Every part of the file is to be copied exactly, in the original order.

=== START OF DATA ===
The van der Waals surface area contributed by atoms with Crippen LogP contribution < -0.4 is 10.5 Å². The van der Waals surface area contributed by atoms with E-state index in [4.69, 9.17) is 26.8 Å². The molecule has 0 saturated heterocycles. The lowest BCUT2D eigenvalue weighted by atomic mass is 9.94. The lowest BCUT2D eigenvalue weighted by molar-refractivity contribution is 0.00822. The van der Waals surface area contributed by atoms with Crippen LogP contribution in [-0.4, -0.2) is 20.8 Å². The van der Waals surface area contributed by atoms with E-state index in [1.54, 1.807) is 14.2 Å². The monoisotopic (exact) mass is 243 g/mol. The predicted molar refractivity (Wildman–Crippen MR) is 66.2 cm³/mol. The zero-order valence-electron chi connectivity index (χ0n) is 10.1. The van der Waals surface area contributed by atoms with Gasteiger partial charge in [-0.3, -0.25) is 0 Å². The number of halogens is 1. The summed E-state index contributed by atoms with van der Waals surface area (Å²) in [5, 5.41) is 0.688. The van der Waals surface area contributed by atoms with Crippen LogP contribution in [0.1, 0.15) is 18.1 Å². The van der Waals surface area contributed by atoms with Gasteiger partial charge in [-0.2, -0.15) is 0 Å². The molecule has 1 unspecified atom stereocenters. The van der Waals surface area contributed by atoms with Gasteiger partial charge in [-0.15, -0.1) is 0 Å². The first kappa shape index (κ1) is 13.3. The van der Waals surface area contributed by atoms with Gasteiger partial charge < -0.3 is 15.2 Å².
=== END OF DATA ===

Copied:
The van der Waals surface area contributed by atoms with Crippen LogP contribution < -0.4 is 10.5 Å². The van der Waals surface area contributed by atoms with E-state index in [4.69, 9.17) is 26.8 Å². The molecule has 0 saturated heterocycles. The lowest BCUT2D eigenvalue weighted by atomic mass is 9.94. The lowest BCUT2D eigenvalue weighted by molar-refractivity contribution is 0.00822. The van der Waals surface area contributed by atoms with Crippen LogP contribution in [-0.4, -0.2) is 20.8 Å². The van der Waals surface area contributed by atoms with E-state index in [1.54, 1.807) is 14.2 Å². The monoisotopic (exact) mass is 243 g/mol. The predicted molar refractivity (Wildman–Crippen MR) is 66.2 cm³/mol. The zero-order valence-electron chi connectivity index (χ0n) is 10.1. The van der Waals surface area contributed by atoms with Gasteiger partial charge in [-0.3, -0.25) is 0 Å². The number of halogens is 1. The summed E-state index contributed by atoms with van der Waals surface area (Å²) in [5, 5.41) is 0.688. The van der Waals surface area contributed by atoms with Crippen LogP contribution in [0.1, 0.15) is 18.1 Å². The van der Waals surface area contributed by atoms with Gasteiger partial charge in [-0.2, -0.15) is 0 Å². The molecule has 1 unspecified atom stereocenters. The van der Waals surface area contributed by atoms with Gasteiger partial charge in [-0.15, -0.1) is 0 Å². The first kappa shape index (κ1) is 13.3. The van der Waals surface area contributed by atoms with Gasteiger partial charge < -0.3 is 15.2 Å².